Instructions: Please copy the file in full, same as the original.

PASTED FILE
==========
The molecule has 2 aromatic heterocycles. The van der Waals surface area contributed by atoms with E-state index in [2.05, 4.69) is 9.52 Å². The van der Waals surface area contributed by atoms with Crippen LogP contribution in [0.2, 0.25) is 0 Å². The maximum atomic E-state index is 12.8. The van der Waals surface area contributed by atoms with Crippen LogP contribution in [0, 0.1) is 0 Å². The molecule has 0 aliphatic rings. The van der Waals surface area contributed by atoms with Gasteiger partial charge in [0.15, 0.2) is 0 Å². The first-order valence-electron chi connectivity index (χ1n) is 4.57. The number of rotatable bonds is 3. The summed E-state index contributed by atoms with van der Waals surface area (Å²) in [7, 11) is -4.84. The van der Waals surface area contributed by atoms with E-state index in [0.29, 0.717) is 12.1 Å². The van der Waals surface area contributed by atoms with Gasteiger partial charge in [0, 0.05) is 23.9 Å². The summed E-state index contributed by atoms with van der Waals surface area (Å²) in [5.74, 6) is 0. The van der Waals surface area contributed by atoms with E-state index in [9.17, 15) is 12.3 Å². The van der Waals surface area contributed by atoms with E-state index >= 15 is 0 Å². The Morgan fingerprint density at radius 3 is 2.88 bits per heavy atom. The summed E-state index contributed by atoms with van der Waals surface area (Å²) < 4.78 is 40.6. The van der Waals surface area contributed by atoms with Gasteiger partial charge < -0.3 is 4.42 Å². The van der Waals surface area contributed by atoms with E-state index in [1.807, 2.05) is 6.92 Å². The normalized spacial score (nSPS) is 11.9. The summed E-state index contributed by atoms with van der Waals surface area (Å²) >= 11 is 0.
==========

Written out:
The molecule has 2 aromatic heterocycles. The van der Waals surface area contributed by atoms with E-state index in [2.05, 4.69) is 9.52 Å². The van der Waals surface area contributed by atoms with Crippen LogP contribution in [0.2, 0.25) is 0 Å². The maximum atomic E-state index is 12.8. The van der Waals surface area contributed by atoms with Crippen LogP contribution in [0, 0.1) is 0 Å². The molecule has 0 aliphatic rings. The van der Waals surface area contributed by atoms with Gasteiger partial charge in [0.15, 0.2) is 0 Å². The first-order valence-electron chi connectivity index (χ1n) is 4.57. The number of rotatable bonds is 3. The summed E-state index contributed by atoms with van der Waals surface area (Å²) in [7, 11) is -4.84. The van der Waals surface area contributed by atoms with E-state index in [0.29, 0.717) is 12.1 Å². The van der Waals surface area contributed by atoms with Gasteiger partial charge in [0, 0.05) is 23.9 Å². The summed E-state index contributed by atoms with van der Waals surface area (Å²) in [5.74, 6) is 0. The van der Waals surface area contributed by atoms with E-state index in [9.17, 15) is 12.3 Å². The van der Waals surface area contributed by atoms with E-state index >= 15 is 0 Å². The Morgan fingerprint density at radius 3 is 2.88 bits per heavy atom. The summed E-state index contributed by atoms with van der Waals surface area (Å²) < 4.78 is 40.6. The van der Waals surface area contributed by atoms with Gasteiger partial charge < -0.3 is 4.42 Å². The van der Waals surface area contributed by atoms with E-state index in [1.807, 2.05) is 6.92 Å². The normalized spacial score (nSPS) is 11.9. The summed E-state index contributed by atoms with van der Waals surface area (Å²) >= 11 is 0.